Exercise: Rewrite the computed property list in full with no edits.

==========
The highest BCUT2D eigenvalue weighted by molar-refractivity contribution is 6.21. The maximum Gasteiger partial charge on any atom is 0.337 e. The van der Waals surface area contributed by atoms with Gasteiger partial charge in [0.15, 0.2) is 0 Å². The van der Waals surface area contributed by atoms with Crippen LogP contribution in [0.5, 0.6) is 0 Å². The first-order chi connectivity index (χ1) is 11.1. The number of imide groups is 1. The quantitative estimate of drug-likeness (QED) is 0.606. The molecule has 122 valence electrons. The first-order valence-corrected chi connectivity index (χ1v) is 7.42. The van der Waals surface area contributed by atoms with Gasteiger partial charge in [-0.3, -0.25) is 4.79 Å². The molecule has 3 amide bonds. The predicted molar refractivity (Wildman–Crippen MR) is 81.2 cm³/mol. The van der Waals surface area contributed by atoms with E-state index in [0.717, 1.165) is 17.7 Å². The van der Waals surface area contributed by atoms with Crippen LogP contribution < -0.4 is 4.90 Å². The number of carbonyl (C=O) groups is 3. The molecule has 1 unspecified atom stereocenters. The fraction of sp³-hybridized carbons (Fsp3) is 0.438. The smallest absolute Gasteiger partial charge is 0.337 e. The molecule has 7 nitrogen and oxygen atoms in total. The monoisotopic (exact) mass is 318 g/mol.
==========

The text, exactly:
The highest BCUT2D eigenvalue weighted by molar-refractivity contribution is 6.21. The maximum Gasteiger partial charge on any atom is 0.337 e. The van der Waals surface area contributed by atoms with Gasteiger partial charge in [0.15, 0.2) is 0 Å². The van der Waals surface area contributed by atoms with Crippen LogP contribution in [0.5, 0.6) is 0 Å². The first-order chi connectivity index (χ1) is 11.1. The number of imide groups is 1. The quantitative estimate of drug-likeness (QED) is 0.606. The molecule has 122 valence electrons. The first-order valence-corrected chi connectivity index (χ1v) is 7.42. The van der Waals surface area contributed by atoms with Gasteiger partial charge in [-0.3, -0.25) is 4.79 Å². The molecule has 3 amide bonds. The predicted molar refractivity (Wildman–Crippen MR) is 81.2 cm³/mol. The van der Waals surface area contributed by atoms with E-state index in [0.717, 1.165) is 17.7 Å². The van der Waals surface area contributed by atoms with Crippen LogP contribution < -0.4 is 4.90 Å². The number of carbonyl (C=O) groups is 3. The molecule has 1 unspecified atom stereocenters. The fraction of sp³-hybridized carbons (Fsp3) is 0.438. The smallest absolute Gasteiger partial charge is 0.337 e. The molecule has 7 nitrogen and oxygen atoms in total. The monoisotopic (exact) mass is 318 g/mol.